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Anesth Prog. 1999 Winter; 46(1): 21–29.
PMCID: PMC2148884

Use of sevoflurane inhalation sedation for outpatient third molar surgery.

Abstract

This study attempted to determine if sevoflurane in oxygen inhaled via a nasal hood as a sole sedative agent would provide an appropriate level of deep sedation for outpatient third molar surgery. Twenty-four patients scheduled for third molar removal were randomly assigned to receive either nasal hood inhalation sevoflurane or an intravenous deep sedation using midazolam and fentanyl followed by a propofol infusion. In addition to measuring patient, surgeon, and dentist anesthesiologist subjective satisfaction with the technique, physiological parameters, amnesia, and psychomotor recovery were also assessed. No statistically significant difference was found between the sevoflurane and midazolam-fentanyl-propofol sedative groups in physiological parameters, degree of amnesia, reported quality of sedation, or patient willingness to again undergo a similar deep sedation. A trend toward earlier recovery in the sevoflurane group was identified. Sevoflurane can be successfully employed as a deep sedative rather than a general anesthetic for extraction of third molars in healthy subjects.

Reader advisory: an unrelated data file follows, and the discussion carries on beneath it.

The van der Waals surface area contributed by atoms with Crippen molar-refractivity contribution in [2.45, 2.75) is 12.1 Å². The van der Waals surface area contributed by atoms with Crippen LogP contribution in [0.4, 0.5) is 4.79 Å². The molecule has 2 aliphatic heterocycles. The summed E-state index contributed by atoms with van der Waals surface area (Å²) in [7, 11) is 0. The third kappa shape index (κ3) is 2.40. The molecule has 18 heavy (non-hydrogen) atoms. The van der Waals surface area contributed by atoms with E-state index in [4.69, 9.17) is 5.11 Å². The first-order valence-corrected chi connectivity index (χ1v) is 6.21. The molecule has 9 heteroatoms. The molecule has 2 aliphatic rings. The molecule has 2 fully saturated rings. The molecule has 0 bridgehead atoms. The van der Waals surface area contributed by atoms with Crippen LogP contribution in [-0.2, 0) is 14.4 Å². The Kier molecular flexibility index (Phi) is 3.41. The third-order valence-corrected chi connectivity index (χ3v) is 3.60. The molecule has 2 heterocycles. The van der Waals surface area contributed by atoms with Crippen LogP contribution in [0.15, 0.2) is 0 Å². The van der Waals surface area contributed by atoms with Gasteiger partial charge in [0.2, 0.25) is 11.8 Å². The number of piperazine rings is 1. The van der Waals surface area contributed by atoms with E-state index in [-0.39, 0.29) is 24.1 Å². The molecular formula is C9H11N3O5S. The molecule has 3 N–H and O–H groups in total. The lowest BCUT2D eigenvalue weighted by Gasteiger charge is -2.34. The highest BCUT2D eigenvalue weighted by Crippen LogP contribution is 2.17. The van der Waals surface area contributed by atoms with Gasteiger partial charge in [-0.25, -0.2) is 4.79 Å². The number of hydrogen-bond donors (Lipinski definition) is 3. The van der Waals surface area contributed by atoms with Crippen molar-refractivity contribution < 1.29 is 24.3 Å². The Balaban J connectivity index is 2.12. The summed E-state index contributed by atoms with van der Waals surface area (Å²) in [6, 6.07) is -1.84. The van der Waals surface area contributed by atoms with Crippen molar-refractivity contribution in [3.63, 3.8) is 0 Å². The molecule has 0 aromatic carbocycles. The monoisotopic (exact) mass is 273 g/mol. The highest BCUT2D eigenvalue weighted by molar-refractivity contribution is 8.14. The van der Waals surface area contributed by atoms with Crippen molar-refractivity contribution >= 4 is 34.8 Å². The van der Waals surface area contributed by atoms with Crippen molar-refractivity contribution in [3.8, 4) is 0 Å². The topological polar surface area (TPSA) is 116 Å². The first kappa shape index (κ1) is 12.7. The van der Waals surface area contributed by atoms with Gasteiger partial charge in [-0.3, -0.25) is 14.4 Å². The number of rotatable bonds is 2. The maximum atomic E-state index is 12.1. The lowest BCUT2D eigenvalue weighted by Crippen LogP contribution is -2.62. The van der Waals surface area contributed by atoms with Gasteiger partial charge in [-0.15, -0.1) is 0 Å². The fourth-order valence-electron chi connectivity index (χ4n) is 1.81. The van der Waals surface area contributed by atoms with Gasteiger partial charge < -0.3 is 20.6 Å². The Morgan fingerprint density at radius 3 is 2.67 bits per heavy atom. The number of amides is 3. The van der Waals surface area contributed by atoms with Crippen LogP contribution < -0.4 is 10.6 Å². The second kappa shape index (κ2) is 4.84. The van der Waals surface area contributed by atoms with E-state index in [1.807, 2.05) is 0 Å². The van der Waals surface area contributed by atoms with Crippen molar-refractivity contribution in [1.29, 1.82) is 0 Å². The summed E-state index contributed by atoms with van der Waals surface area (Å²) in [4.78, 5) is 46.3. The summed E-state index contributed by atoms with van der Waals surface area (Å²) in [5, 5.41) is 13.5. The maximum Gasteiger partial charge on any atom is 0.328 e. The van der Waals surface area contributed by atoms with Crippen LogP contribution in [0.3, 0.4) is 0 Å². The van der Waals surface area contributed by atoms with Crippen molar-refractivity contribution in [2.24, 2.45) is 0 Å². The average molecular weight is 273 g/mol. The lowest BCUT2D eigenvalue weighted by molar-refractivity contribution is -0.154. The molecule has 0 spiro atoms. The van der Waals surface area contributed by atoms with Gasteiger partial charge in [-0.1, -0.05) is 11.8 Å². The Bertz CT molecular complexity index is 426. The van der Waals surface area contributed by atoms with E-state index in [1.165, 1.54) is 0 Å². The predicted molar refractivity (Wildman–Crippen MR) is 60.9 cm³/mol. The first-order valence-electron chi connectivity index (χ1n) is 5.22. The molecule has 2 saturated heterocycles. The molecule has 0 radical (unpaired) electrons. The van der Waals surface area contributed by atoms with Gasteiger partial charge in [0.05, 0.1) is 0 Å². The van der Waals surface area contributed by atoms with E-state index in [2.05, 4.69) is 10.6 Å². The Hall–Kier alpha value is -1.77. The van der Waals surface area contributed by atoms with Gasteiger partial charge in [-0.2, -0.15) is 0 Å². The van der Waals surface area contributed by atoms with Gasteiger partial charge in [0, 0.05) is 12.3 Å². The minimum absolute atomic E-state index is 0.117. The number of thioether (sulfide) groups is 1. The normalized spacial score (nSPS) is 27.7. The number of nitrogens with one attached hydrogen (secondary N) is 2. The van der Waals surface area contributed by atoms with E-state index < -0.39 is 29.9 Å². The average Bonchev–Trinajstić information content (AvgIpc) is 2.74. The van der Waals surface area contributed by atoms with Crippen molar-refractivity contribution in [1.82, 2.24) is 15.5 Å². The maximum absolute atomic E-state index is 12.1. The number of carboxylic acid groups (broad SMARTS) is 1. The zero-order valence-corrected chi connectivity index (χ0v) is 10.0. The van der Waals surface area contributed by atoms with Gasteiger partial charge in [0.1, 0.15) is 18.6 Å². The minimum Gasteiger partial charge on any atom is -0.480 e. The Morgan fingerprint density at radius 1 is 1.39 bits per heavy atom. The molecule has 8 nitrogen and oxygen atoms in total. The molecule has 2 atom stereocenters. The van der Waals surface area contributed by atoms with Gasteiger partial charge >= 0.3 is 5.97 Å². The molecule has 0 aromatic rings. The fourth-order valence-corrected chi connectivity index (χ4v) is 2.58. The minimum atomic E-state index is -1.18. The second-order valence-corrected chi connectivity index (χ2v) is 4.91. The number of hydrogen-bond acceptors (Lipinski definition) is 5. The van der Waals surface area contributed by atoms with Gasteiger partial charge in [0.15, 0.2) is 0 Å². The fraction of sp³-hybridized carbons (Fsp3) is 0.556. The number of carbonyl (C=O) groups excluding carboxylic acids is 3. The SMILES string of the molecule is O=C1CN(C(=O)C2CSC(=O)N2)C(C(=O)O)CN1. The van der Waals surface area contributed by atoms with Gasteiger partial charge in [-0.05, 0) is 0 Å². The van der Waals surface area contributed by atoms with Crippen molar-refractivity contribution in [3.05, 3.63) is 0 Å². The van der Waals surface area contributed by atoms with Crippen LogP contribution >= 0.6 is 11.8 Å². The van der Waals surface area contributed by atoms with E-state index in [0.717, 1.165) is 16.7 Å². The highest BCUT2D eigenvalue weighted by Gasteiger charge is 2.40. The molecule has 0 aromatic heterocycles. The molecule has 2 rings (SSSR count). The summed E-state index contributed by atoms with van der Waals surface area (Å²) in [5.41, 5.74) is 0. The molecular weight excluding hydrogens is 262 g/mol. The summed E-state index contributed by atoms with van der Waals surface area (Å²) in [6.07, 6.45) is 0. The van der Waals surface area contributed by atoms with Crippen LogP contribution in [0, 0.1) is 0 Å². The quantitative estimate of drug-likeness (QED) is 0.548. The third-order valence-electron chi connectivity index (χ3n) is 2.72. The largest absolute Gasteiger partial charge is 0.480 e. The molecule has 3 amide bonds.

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Selected References

These references are in PubMed. This may not be the complete list of references from this article.
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Articles from Anesthesia Progress are provided here courtesy of American Dental Society of Anesthesiology